anger-enjoyIt’s been such a busy time.  School’s out now. There was graduation, then college orientation, and to top it off I am selling my house.  I’ve thought about my blog every day, but just had no time to write.  Not that there hasn’t been lots of things to write about and when I am unable to put down in writing my thoughts, they race through my mind like a whirling dervish and I have little peace.  Thankfully, as I was confronted with some mind numbing stuff this morning, I made myself sit down and open my laptop.  It was either that or have my head explode.

As I watched the news this morning and saw that 19 firefighters lost their lives in a wild fire in Arizona—a special elite group of firefighters that all died together when the fire turned back on them–I was deeply saddened.  How very tragic.  As an atheist, I think about how nature sucks sometimes and there’s just no making sense of why.  It happens—bad stuff happens and there’s no god causing it or able to stop it.  Knowing this feels so much better than trying to do mental gymnastics to make sense of a “loving, all-knowing, all powerful god,” allowing or causing such a tragedy to happen.  My heart goes out to the families and I hope they have loved ones around them to comfort them in a time when there really is no comfort, just grief.

Unfortunately, I logged on to facebook and was immediately confronted with all the prayer posts.  I knew I would be, but it’s all good; “Let them pray,” I thought.  Then there was post from one of my facebook friends that sent me over the top. She had lost her ferret on Saturday and then this morning, she found him.  She posted, “I found my ferret.  Thank you Jesus.”  THANK YOU JESUS?! WTF?  You simply can’t make this stuff up. First I laughed, then I got angry and the anger grew.  It took everything in me not to comment on her post, “Oh, now I know why those firefighters died, God was busy looking for your effing ferret. Jesus must really think you are special.”  Why didn’t I?  As an atheist I have to think about everything I say.  Do they?

Do Christians even think about what they say?  As a non-believer it is so upsetting to see and hear Christians say mindless, imbecilic, and insensitive things like what the ferret owner said.  Sadly, as an atheist, I cannot say anything back, because suddenly I am a hater.  I’m trying to steal people’s faith away.  I want to ask her, since she seems to believe that God found her ferret, why he didn’t save those brave young men who were fighting to save others?  Of course there would be no answer, unless you count, “It’s just a mystery, or who are we to question god, or our finite minds just can’t comprehend the workings of god.”  What a bunch of ignorant BS!  If I did ask that question, she would think, “There she goes again.  She’s so mean.”  You know what?  She’s mean–mean,ignorant and delusional!  There, I said it.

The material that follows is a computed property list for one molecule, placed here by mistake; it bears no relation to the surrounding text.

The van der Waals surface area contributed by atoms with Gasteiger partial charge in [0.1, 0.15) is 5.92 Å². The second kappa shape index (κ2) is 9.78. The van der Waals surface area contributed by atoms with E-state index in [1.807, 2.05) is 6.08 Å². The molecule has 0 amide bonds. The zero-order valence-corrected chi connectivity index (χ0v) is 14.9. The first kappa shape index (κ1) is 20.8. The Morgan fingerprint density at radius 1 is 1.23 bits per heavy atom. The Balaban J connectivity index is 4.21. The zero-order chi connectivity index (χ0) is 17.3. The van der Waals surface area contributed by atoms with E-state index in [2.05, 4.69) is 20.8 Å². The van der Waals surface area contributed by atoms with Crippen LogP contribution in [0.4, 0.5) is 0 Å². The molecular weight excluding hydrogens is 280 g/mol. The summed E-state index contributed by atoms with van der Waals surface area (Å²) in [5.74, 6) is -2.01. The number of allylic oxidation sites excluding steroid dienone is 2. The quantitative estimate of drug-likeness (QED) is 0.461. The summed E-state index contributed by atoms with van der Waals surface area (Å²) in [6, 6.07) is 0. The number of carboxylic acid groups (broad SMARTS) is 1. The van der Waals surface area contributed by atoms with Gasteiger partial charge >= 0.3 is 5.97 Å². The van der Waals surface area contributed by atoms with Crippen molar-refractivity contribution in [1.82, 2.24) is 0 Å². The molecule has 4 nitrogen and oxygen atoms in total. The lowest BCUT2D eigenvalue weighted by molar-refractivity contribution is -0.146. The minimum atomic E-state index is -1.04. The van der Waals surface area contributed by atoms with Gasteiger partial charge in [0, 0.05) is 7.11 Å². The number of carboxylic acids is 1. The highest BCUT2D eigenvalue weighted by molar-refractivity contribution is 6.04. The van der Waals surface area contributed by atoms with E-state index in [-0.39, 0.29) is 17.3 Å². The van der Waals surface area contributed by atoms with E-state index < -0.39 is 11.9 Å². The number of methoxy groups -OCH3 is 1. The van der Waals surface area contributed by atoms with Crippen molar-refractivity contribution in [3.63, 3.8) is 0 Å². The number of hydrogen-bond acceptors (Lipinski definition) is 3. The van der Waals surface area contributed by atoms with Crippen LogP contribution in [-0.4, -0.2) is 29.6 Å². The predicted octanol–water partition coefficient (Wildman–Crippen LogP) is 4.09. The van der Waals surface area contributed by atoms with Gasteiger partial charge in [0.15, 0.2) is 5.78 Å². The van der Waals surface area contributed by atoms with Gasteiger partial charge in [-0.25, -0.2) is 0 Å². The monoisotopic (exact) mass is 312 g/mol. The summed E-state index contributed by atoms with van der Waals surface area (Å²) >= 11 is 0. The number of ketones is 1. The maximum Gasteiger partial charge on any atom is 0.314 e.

Christians wonder why atheists seem so angry, and to be honest, we are sometimes, but we don’t start off angry; we honestly don’t.  We just want to have the same rights that Christians have when it comes to voicing our opinion, but we don’t and it gets frustrating.  When we say something they think is mean, or offensive, they point their fingers at us and say, “See? See?  Look how angry and bitter atheists are without God,” but let them say something so utterly ignorant and stupid as “Thank you Jesus for helping me find my ferret, while young fathers, brothers, and husbands burned to death,” and we had just better respect their faith.  We just need to be nice, fold our hands and nod our heads with a smile, so they will see we really are nice, caring people.  Fuck that.  Fuck them.

The Truth About Love

love-2I’ve been thinking a lot about 1 Corinthians 13.  People, not  always Christians, use this part of scripture as a reading for weddings and other events, regularly. When I heard it the other day, I realized how profound it is, and of all the scripture I have read, 1 Corinthians 13 is actually something I can hold onto as a guideline for my life:

“If I speak in the tongues of men or of angels, but do not have love, I am only a resounding gong or a clanging cymbal.  If I have the gift of prophecy and can fathom all mysteries and all knowledge, and if I have a faith that can move mountains, but do not have love, I am nothing.  If I give all I possess to the poor and give over my body to hardship that I may boast, but do not have love, I gain nothing.

Love is patient, love is kind. It does not envy, it does not boast, it is not proud.  It does not dishonor others, it is not self-seeking, it is not easily angered, it keeps no record of wrongs.  Love does not delight in evil but rejoices with the truth.  It always protects, always trusts, always hopes, always perseveres.